ReplyDeleteI do INBs with my seniors. At first they complain about cutting and pasting, but then they get into it. This takes a few weeks, at least. In the 3 years I have taught the class with INBs not one kid has lost their notebook! They get quite proud of them.

DeleteAs for not taking notes, I saw this a lot when I taught younger kids. The problem is that they are not forming a habit for when taking notes is absolutely essential in Geometry and especially Algebra 2 and beyond. Without developing the skill early, they will struggle and then start to thinking they "can't do math". Really, no one can keep all the steps in their head when the math is more advanced.

I taught for 1 year in what I not so fondly remember as being what you have described. With parents running the administration it becomes the kids running your classroom. Unfortunately, I don't know any way around this. If you want to do INBs because you see value in them, maybe a hybrid model where some foldables are used in a binder along with traditional notes. This is a tough one, though. I've been there!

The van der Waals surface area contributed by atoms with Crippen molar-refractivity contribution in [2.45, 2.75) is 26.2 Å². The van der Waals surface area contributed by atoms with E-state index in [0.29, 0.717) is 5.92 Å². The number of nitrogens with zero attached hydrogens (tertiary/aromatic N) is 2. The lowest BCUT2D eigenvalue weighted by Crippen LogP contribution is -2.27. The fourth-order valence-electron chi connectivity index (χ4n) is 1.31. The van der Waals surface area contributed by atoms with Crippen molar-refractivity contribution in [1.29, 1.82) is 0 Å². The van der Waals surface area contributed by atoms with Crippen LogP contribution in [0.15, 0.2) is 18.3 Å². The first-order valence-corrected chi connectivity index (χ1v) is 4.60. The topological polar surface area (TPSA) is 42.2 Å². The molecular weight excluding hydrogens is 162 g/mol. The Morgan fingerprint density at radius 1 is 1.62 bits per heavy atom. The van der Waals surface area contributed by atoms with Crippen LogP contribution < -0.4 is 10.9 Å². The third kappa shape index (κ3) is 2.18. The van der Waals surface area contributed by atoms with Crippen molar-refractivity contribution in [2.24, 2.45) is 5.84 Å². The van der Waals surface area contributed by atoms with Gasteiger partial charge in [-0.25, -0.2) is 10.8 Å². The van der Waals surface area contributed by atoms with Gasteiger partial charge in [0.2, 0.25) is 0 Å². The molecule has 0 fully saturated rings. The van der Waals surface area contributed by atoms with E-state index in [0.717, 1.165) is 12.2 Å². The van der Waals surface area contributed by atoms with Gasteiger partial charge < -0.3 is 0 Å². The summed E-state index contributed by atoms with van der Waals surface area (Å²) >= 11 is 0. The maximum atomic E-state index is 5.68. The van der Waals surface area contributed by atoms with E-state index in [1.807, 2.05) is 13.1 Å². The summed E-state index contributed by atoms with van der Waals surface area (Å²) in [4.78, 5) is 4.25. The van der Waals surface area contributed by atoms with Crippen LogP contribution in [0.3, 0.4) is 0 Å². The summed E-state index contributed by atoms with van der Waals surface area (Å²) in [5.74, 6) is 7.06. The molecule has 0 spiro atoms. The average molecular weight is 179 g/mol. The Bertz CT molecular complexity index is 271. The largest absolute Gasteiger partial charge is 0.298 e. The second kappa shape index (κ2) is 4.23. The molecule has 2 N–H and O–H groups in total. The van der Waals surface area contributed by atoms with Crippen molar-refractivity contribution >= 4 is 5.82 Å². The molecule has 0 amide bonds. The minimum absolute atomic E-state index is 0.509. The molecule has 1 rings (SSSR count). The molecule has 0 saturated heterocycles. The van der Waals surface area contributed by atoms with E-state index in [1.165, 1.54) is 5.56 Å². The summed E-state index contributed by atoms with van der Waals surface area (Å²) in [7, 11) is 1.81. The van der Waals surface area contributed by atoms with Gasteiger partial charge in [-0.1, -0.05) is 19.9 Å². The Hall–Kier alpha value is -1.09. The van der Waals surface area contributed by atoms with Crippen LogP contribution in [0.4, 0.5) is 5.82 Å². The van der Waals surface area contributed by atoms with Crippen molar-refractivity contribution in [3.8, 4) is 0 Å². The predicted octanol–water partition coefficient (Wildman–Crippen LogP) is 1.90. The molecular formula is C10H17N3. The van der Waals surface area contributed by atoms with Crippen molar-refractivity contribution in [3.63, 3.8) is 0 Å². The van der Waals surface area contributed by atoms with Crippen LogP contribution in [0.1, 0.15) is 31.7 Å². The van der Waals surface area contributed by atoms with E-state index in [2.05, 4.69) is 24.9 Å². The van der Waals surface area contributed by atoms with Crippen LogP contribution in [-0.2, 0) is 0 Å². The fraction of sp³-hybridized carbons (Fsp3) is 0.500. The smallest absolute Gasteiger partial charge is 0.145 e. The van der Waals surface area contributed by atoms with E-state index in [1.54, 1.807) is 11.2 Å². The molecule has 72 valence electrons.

I use interactive notebooks. I collect them twice each grading period. The students soon see the value of an easy A and copy the notes. I tell them, "It's an easy way to pull up their average and really not that difficult to do." A few still don't step up to the plate, but most do. I have even had students who moved on to another math teacher the next year and complained that he/she didn't use them:)

ReplyDeleteHA! That's so awesome about the kids loving them so much they wanted to use them in their new class:) I really see the kids take ownership of their notebooks and grow more and more attached to them as the year goes on. Thanks so much for your comment!

DeleteHi, I too love interactive notebooks. However, I am always at the photocopying machine! It seems like I'm in line every single day, mind you that I do plan ahead! Do you have any problem with your admin about printing all the time?

ReplyDeleteI plan by the week and do all my copies every Thursday or Friday. It takes me almost my entire off period, but I only have to do it once a week. My admin is very supportive and doesn't mind that I use lots of colored paper. We have unlimited copies at my school. I know everyone isn't that lucky though! :(

ReplyDeleteMy friend uses a "treasure hunt" to grade INB's. After a few assignments, students have a list of items on the board that they find and copy the answer to. If they were paying attention, have their notebook in order, they will easily find the answers and be done. The students that can't find anything or did not have the work completed will run out of time. Gives you an idea of who is working and who to check on during lessons! I am trying it next year!

ReplyDelete